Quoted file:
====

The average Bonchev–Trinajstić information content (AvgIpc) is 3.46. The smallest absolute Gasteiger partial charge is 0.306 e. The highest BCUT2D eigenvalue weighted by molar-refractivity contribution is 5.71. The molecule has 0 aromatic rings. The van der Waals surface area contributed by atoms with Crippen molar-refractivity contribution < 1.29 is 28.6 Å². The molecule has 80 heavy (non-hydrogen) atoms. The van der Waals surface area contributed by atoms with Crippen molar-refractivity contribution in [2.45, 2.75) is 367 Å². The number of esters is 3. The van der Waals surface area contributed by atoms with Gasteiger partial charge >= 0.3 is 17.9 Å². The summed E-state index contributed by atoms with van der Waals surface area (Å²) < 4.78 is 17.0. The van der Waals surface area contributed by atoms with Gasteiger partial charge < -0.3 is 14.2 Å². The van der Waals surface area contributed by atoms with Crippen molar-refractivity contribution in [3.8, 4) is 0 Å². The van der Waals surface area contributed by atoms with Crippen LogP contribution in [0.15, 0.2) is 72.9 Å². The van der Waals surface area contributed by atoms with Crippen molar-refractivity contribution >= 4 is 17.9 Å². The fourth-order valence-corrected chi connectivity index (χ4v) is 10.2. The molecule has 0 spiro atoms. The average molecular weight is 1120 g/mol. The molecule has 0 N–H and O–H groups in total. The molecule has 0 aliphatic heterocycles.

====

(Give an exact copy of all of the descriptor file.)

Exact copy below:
The average Bonchev–Trinajstić information content (AvgIpc) is 3.46. The smallest absolute Gasteiger partial charge is 0.306 e. The highest BCUT2D eigenvalue weighted by molar-refractivity contribution is 5.71. The molecule has 0 aromatic rings. The van der Waals surface area contributed by atoms with Crippen molar-refractivity contribution < 1.29 is 28.6 Å². The molecule has 80 heavy (non-hydrogen) atoms. The van der Waals surface area contributed by atoms with Crippen molar-refractivity contribution in [2.45, 2.75) is 367 Å². The number of esters is 3. The van der Waals surface area contributed by atoms with Gasteiger partial charge >= 0.3 is 17.9 Å². The summed E-state index contributed by atoms with van der Waals surface area (Å²) < 4.78 is 17.0. The van der Waals surface area contributed by atoms with Gasteiger partial charge < -0.3 is 14.2 Å². The van der Waals surface area contributed by atoms with Crippen molar-refractivity contribution in [3.8, 4) is 0 Å². The van der Waals surface area contributed by atoms with Crippen LogP contribution in [0.15, 0.2) is 72.9 Å². The van der Waals surface area contributed by atoms with Crippen molar-refractivity contribution >= 4 is 17.9 Å². The fourth-order valence-corrected chi connectivity index (χ4v) is 10.2. The molecule has 0 spiro atoms. The average molecular weight is 1120 g/mol. The molecule has 0 N–H and O–H groups in total. The molecule has 0 aliphatic heterocycles.